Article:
America's most beloved marine wildlife may soon slip closer to extinction if a new bill introduced in the Senate is passed into law. Humpback whales, sea otters, sea turtles, Steller sea lions, Hawaiian monk seals, and marbled murrelets, among others, would lose vital protections under Senator Dirk Kempthorne's (R-ID) "Endangered Species Conservation Act of 1995" (S. 1364). In fact, the Kempthorne bill is even more extreme than the Young-Pombo bill in the House, making it the most egregious assault on the ESA yet in the 104th Congress. Please write or call your Senators and urge them to oppose this death sentence for marine wildlife!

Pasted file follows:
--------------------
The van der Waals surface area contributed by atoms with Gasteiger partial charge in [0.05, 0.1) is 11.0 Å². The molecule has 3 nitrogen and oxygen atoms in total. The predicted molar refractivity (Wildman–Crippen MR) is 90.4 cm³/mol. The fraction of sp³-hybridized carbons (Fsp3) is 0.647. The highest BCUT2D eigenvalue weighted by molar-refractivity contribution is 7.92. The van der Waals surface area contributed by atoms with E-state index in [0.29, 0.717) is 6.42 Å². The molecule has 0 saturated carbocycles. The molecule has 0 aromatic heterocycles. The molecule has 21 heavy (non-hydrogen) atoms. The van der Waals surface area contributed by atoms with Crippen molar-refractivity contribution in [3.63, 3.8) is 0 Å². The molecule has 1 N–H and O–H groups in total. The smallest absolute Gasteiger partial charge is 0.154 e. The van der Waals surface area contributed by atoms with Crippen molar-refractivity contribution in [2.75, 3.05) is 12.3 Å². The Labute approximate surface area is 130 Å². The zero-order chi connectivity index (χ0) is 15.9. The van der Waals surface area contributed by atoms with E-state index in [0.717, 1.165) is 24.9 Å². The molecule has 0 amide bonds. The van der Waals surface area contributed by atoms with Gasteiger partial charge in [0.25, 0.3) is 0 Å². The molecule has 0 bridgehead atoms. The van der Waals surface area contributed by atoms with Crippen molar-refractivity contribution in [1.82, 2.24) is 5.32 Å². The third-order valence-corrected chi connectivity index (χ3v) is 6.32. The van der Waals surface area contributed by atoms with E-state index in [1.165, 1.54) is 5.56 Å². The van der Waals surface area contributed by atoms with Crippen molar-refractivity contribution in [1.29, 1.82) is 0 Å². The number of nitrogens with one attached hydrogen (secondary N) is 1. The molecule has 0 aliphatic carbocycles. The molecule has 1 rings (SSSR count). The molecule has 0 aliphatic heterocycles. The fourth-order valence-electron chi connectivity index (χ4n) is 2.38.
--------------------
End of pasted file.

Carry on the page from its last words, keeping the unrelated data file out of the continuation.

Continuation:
If the Kempthorne bill had been enacted as the original ESA twenty-three years ago, very few of the species now listed would have qualified for protection. If enacted into law S. 1364 will:
Please write your Senators today!
Committee action on the Kempthorne bill is expected to begin soon, so please take a few moments to write your Senators today. Please urge them to oppose the Kempthorne bill (S. 1364) when it is considered by the Senate. In your letters you can do the following:
Your Senators' address:
The Honorable ____________
United States Senate
Washington, DC 20510
If you would like additional information please call Deborah Crouse, Ph.D., Kristin Siemann or Bob Irvin at (202) 429-5609, Center for Marine Conservation.
Thank you for your help.